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Eileen Hwang, Jessica Kraker, Elizabeth Koller; Progression of partial posterior vitreous detachment over time. Invest. Ophthalmol. Vis. Sci. 2020;61(7):4821.
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Posterior vitreous detachment (PVD) progresses from stage 0 (no PVD), through stages 1 to 3 of partial PVD, and finally to stage 4 (complete PVD). Cross-sectional studies demonstrated that PVD stage increases with age and average vitreomacular adhesion area (VMAA) decreases. However, longitudinal studies capturing changes in individual eyes are lacking.
We retrospectively evaluated PVD stage and VMAA in asymptomatic eyes of retina clinic patients who underwent repeated optical coherence tomography (OCT) screening for high-risk medication use or isolated retinal disease in the fellow eye.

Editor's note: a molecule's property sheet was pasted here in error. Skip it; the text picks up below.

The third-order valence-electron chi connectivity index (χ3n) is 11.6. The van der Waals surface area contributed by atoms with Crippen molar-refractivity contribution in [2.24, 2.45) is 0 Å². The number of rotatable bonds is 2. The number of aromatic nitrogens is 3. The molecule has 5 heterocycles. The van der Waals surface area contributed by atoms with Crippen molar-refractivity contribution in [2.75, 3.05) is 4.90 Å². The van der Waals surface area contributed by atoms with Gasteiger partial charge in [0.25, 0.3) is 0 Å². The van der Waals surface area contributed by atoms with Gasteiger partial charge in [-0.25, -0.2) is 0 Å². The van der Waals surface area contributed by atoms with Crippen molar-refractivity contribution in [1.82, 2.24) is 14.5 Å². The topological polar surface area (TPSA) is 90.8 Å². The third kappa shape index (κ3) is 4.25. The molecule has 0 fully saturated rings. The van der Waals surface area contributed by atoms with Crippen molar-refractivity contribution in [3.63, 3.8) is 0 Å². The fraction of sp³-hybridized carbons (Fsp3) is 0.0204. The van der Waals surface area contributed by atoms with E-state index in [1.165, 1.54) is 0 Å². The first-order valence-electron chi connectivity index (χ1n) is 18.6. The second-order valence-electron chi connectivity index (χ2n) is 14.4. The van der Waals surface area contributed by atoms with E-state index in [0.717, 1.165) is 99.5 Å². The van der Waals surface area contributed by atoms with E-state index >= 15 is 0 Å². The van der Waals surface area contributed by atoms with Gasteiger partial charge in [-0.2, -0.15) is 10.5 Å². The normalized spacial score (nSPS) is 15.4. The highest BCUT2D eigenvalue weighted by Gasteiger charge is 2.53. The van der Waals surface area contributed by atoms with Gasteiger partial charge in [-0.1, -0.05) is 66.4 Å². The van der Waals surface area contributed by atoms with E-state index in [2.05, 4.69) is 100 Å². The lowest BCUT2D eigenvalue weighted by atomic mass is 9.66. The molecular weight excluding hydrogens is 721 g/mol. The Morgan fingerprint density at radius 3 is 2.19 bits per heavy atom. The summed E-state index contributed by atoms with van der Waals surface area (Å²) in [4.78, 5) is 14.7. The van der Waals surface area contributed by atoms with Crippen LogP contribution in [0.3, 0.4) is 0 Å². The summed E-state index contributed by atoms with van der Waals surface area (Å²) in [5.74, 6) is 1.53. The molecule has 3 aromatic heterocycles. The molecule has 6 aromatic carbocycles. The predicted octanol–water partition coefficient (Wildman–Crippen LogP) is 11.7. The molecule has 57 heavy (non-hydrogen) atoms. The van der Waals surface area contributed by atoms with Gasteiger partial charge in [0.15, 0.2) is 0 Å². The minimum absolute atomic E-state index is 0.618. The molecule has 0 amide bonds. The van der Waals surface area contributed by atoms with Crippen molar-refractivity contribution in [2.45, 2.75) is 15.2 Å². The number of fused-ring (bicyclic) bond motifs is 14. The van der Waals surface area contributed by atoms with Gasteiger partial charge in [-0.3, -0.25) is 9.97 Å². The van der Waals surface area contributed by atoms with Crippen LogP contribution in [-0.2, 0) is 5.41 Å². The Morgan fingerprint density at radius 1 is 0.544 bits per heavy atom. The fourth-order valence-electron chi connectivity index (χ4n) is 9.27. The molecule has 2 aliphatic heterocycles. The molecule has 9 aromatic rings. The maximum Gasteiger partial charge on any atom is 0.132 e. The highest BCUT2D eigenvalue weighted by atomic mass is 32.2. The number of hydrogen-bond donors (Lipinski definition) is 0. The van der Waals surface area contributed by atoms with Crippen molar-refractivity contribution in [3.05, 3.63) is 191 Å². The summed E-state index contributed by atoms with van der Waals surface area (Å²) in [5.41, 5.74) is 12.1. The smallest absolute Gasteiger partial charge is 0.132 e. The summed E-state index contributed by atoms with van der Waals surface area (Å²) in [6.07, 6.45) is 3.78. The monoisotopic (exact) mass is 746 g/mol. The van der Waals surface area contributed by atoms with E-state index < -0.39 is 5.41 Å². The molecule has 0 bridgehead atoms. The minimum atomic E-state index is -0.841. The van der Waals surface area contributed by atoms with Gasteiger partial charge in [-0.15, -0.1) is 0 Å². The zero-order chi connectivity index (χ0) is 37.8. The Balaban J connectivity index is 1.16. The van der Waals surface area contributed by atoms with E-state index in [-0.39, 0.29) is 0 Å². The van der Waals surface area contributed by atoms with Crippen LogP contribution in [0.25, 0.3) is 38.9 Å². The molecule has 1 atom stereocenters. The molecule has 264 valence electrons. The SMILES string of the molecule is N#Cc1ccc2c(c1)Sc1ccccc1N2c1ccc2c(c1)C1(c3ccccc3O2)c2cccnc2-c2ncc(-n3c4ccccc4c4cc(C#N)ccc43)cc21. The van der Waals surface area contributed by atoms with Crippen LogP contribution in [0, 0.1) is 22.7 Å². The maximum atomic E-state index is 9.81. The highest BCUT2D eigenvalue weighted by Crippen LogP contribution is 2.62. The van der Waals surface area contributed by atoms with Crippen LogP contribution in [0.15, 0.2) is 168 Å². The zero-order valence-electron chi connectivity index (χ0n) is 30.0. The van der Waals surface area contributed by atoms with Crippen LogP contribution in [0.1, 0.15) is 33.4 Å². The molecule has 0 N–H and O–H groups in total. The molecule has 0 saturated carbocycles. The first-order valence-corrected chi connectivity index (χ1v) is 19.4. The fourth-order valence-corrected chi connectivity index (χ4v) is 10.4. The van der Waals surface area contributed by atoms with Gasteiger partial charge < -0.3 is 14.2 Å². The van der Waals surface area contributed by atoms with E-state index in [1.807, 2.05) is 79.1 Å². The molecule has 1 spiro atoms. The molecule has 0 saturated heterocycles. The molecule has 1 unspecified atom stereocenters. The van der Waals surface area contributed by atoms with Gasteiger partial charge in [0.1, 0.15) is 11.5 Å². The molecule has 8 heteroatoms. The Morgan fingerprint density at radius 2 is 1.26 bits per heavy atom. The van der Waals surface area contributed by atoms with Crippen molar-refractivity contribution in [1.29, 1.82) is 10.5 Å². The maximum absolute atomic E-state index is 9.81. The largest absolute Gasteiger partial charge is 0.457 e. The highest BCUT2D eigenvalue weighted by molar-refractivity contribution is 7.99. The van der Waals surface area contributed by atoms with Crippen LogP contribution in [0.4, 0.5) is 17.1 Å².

We evaluated 101 eyes of 101 patients (71 female, 30 male; average age 50 years). 76 eyes remained in the same stage over the entire follow up period (average length 4.7 years). 23 eyes progressed from a lower stage to a higher stage. The data were used to create a statistical model to predict time to convert from stages 0-3 to stage 4 PVD. At age 30, time to convert to stage 4 was predicted to be 26 years; at age 40, it was 16 years; at age 50, it was 9 years; and at age 60, it was 8 years. VMAA was assessed in repeated scans from 37 eyes with stage 1 partial PVD. The rate of change in VMAA was similar across all subjects. The average population level yearly decline in VMAA was 0.13 mm2.
Individuals vary in the age at which they progress to complete PVD, but the rate of VMAA change is similar between individuals.
This is a 2020 ARVO Annual Meeting abstract.
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